Congratulations. I think from our experience of reading the literature and attending breast feeding classes is that they gloss over those first weeks too much. It was probably three weeks for us before our daughter could get full on the breast alone. We supplemented her with formula up until that point. We continued pumping all throughout and freezing the breast milk for when my wife went back to work and for later when lactation began to decrease. We were able to stretch out the breast milk for a full year even though after nine months, our daughter could no longer get enough to get full from the breast.

After that experience, I totally understand why people give up before they really get going. Breast feeding is hard in the first month. My contribution was washing all those parts several times a day so I had the chapped hands and not my wife. It was all worth it and I would do it all over again if we ever have another one. I think a breast fed child is definitely a healthy child.

kala said...

I had almost the same experience, except that I didn't persevere like you did. I was pumping and doing everything to get my milk going, but it was a no-show. In the hospital, I gave my baby breastmilk and complemented it with the bottle. But like you, I couldn't bear to see her hungry (she was only 2.3kgs when she was born). Now, she is 90% bottlefed and 10% breastfed. Am I guilty? Not really, but I do wonder what would have happened if I had continued breastfeeding. I guess Lila wouldn't have her double chin.

I admire you for your strength and perseverance in breastfeeding, Malor, you are a good Mommy. Don't let the tiredness and sleepless nights convince you that you aren't.

malor said...

@Ed, Your wife is a lucky woman. If my husband will wash for me, I could probably do it longer. Anyway, you are right re: glossing information regarding BF. It is so far the most difficult in my motherhood experience. Aside from the anxiety that baby is not getting enough milk, there is the guilt that if you stop trying your baby will not be well equipped for life. I am in awe of people who were able to do it for a long time. Thanks for the info.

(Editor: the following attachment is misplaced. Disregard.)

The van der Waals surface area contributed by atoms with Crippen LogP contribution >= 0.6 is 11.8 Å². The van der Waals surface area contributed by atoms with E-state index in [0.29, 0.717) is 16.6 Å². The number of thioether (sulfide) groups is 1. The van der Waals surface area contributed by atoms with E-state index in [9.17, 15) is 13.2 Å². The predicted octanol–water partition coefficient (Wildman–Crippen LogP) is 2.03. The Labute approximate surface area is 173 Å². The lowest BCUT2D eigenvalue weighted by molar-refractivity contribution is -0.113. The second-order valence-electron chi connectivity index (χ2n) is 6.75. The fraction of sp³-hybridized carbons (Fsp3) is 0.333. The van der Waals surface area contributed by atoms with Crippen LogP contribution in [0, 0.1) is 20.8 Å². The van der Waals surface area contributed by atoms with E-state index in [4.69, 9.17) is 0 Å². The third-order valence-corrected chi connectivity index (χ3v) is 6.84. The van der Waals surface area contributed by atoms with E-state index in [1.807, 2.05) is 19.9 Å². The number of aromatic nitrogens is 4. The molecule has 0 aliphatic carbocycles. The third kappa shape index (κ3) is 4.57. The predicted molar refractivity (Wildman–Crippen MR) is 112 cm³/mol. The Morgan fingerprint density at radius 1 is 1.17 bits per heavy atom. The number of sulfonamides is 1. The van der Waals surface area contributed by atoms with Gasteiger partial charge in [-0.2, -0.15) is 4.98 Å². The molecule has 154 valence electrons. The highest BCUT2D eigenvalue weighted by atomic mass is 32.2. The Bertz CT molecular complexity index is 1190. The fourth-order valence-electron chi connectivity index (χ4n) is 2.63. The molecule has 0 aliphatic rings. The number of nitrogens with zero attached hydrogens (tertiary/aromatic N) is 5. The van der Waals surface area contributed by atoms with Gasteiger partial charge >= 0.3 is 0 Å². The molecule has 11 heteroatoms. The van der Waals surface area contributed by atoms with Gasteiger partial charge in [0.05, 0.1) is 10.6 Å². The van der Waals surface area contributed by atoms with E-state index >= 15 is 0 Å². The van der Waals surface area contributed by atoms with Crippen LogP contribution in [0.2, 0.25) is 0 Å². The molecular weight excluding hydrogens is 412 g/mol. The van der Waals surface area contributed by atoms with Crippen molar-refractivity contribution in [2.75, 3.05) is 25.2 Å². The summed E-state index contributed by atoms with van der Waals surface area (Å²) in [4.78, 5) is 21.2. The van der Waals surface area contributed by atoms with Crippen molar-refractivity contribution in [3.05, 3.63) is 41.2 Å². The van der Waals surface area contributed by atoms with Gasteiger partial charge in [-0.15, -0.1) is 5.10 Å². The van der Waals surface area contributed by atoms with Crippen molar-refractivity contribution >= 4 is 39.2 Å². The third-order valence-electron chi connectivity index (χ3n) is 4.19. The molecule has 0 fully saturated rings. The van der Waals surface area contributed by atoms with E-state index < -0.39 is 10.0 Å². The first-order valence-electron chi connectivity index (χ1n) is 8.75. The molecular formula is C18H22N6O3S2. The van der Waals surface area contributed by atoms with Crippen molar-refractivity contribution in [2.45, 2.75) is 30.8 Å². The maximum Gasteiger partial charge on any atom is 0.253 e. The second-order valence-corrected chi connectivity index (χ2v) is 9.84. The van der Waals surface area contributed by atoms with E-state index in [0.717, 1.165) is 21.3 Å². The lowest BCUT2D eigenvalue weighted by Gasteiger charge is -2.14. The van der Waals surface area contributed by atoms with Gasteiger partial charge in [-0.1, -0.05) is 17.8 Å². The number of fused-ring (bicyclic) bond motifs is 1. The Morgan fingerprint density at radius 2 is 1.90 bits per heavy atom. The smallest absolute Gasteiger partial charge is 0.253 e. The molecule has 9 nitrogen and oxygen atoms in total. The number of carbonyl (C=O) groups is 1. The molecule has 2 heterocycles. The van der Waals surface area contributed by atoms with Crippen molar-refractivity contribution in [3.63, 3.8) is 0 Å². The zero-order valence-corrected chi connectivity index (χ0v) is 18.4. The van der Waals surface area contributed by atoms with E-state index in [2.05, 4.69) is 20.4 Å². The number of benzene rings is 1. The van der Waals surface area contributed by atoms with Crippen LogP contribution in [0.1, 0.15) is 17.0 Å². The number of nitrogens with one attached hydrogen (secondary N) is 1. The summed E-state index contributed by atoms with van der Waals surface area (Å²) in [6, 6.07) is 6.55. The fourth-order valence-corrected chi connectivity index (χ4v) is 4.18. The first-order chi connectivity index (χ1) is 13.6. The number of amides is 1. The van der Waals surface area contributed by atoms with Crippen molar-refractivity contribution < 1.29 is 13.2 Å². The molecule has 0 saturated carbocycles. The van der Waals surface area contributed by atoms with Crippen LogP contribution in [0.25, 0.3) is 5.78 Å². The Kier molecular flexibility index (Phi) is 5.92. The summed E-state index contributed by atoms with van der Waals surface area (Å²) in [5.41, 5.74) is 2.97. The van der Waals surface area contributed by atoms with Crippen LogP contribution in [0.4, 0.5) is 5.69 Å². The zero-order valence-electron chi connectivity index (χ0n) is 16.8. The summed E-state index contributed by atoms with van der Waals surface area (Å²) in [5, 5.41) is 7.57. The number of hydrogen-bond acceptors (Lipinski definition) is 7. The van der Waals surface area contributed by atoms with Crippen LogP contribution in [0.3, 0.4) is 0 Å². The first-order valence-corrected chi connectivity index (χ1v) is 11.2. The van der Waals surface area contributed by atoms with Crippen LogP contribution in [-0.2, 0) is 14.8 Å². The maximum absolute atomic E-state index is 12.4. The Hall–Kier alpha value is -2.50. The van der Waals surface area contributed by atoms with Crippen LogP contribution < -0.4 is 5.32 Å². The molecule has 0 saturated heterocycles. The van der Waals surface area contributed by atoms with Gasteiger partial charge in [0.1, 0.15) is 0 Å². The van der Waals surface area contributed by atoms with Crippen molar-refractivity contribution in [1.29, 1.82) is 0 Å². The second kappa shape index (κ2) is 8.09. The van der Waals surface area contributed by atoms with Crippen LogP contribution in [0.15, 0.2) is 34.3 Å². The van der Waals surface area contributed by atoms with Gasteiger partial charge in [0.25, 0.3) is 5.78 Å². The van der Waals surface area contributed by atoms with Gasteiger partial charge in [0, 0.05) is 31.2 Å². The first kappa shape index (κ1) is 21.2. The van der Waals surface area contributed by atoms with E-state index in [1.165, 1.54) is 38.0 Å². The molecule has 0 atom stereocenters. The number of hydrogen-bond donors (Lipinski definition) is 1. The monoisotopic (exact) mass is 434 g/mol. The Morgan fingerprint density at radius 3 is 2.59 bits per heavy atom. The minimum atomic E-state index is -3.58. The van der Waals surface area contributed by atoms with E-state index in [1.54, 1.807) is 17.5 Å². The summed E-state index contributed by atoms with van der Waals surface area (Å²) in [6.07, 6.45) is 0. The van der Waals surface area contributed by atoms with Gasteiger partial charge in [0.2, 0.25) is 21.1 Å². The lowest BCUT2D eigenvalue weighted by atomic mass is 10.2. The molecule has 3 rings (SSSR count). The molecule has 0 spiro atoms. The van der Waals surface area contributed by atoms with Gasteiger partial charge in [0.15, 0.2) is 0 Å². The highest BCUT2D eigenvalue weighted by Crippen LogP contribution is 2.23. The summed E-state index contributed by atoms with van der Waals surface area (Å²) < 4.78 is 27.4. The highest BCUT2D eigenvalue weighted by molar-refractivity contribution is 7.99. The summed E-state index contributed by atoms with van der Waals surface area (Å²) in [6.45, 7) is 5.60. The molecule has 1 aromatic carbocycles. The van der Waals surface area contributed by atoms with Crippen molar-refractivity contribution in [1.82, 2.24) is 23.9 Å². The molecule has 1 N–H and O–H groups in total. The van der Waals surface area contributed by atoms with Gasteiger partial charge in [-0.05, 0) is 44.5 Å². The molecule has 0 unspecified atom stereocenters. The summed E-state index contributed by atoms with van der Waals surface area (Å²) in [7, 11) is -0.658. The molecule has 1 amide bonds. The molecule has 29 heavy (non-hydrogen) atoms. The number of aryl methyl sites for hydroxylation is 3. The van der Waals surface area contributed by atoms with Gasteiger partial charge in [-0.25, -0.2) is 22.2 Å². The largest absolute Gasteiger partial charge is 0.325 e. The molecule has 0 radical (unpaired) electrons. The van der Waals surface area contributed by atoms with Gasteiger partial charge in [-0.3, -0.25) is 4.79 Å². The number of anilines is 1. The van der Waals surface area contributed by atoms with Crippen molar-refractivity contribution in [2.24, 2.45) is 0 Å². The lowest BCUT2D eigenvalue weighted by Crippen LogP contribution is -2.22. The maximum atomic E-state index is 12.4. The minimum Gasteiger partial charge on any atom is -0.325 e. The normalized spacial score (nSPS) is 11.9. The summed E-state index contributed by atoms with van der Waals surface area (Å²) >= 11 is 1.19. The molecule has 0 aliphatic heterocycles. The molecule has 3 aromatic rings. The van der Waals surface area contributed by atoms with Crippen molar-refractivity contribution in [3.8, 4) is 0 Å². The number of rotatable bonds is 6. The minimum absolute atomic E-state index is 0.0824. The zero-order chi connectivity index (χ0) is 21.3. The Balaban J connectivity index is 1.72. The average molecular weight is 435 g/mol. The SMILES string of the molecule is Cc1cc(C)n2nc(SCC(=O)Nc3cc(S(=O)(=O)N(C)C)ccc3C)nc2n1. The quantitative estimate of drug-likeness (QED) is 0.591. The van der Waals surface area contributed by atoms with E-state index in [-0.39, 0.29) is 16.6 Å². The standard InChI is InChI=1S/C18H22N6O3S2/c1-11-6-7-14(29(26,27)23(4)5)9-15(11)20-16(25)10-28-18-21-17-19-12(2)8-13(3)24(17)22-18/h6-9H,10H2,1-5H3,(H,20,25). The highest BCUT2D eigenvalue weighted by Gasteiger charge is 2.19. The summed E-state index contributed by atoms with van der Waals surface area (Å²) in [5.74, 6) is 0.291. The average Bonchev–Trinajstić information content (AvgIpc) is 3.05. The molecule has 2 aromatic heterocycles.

@Kala, Thanks Kala. I have so much anxiety and guilt because of not being really successful with breastfeeding. It is the most difficult so far -- mostly emotinally. Some people are also judgmental (including my own mother who did not breastfeed 3 out of 4 of her biological children). I thought, initially, that it will be easy. I had this vision that my breasts will be overflowing with milk that my freezer will be full of it. I even bought a box of plastic containers to store my barely existent breastmilk. Well, reality really stinks. What keeps me going in pumping is the thought that Benji could possibly be (considering my fertility history) my only baby. Anyway, I am glad that I am not alone and Lila seems thriving very well. She looks like your hubby. I digressed. Anyway, my sister, who is a NICU nurse, told me that there are just women (including her)who have low milk supply no matter how hard they try. My sister did everything to increase her milk supply but failed. She told me that the time she gave up on it, she started to enjoy her baby more. I don't feel bad now because someone like you can understand my situation.

haze said...

Hi Malor, breastfeeding will always be the best for babies (of course, that will always depends on Mother's breast milk supply).

I was thankful that I have too much milk and so I was able to satisfy their needs. I breastfed my son until 13 months,and my daughter until 18 months (which is too much) she didn't want any complimentary milk. Though, after 6 months the quality of milk is not as beneficial as on first 6 months.

The disadvantages of breastfeeding is the weaning process. Plus, it could be hard to leave them for more than a couple of hours as they won't accept other milk.

It's not easy if we don't have enough supply. I admire your patience and perseverance you we're able to overcome all this. 2 thumbs up ;) !